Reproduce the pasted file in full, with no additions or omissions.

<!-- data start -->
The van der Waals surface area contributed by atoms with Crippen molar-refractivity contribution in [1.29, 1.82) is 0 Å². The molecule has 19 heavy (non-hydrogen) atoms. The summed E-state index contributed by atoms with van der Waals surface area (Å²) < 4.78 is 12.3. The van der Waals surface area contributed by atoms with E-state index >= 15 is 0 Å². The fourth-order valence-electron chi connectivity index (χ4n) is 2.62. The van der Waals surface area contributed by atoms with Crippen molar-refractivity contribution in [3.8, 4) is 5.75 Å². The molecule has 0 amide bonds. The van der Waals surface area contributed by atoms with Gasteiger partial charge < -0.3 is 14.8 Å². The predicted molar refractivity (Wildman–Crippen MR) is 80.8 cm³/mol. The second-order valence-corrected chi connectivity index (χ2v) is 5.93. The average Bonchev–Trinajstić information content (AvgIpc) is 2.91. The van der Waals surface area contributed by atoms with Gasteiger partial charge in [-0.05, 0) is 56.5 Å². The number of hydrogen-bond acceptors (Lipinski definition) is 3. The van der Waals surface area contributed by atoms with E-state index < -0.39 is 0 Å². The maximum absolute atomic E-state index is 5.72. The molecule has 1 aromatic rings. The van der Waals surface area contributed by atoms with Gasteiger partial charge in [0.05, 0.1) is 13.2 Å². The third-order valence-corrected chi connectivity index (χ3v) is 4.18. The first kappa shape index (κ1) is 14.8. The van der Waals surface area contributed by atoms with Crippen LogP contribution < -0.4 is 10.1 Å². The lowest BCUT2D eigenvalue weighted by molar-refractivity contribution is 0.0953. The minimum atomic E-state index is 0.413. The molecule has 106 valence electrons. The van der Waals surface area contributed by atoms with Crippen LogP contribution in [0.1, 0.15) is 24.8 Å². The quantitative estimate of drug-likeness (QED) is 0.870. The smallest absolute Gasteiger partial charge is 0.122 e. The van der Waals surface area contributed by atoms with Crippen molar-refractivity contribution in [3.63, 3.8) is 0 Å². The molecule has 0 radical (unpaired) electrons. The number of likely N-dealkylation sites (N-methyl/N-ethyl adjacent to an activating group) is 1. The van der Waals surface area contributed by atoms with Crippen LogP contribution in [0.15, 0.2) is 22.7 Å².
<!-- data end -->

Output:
The van der Waals surface area contributed by atoms with Crippen molar-refractivity contribution in [1.29, 1.82) is 0 Å². The molecule has 19 heavy (non-hydrogen) atoms. The summed E-state index contributed by atoms with van der Waals surface area (Å²) < 4.78 is 12.3. The van der Waals surface area contributed by atoms with E-state index >= 15 is 0 Å². The fourth-order valence-electron chi connectivity index (χ4n) is 2.62. The van der Waals surface area contributed by atoms with Crippen molar-refractivity contribution in [3.8, 4) is 5.75 Å². The molecule has 0 amide bonds. The van der Waals surface area contributed by atoms with Gasteiger partial charge < -0.3 is 14.8 Å². The predicted molar refractivity (Wildman–Crippen MR) is 80.8 cm³/mol. The second-order valence-corrected chi connectivity index (χ2v) is 5.93. The average Bonchev–Trinajstić information content (AvgIpc) is 2.91. The van der Waals surface area contributed by atoms with Gasteiger partial charge in [-0.05, 0) is 56.5 Å². The number of hydrogen-bond acceptors (Lipinski definition) is 3. The van der Waals surface area contributed by atoms with E-state index < -0.39 is 0 Å². The maximum absolute atomic E-state index is 5.72. The molecule has 1 aromatic rings. The van der Waals surface area contributed by atoms with Gasteiger partial charge in [0.05, 0.1) is 13.2 Å². The third-order valence-corrected chi connectivity index (χ3v) is 4.18. The first kappa shape index (κ1) is 14.8. The van der Waals surface area contributed by atoms with Crippen LogP contribution < -0.4 is 10.1 Å². The lowest BCUT2D eigenvalue weighted by molar-refractivity contribution is 0.0953. The minimum atomic E-state index is 0.413. The molecule has 106 valence electrons. The van der Waals surface area contributed by atoms with Crippen LogP contribution in [0.1, 0.15) is 24.8 Å². The quantitative estimate of drug-likeness (QED) is 0.870. The smallest absolute Gasteiger partial charge is 0.122 e. The van der Waals surface area contributed by atoms with Crippen molar-refractivity contribution in [3.63, 3.8) is 0 Å². The molecule has 0 radical (unpaired) electrons. The number of likely N-dealkylation sites (N-methyl/N-ethyl adjacent to an activating group) is 1. The van der Waals surface area contributed by atoms with Crippen LogP contribution in [0.15, 0.2) is 22.7 Å².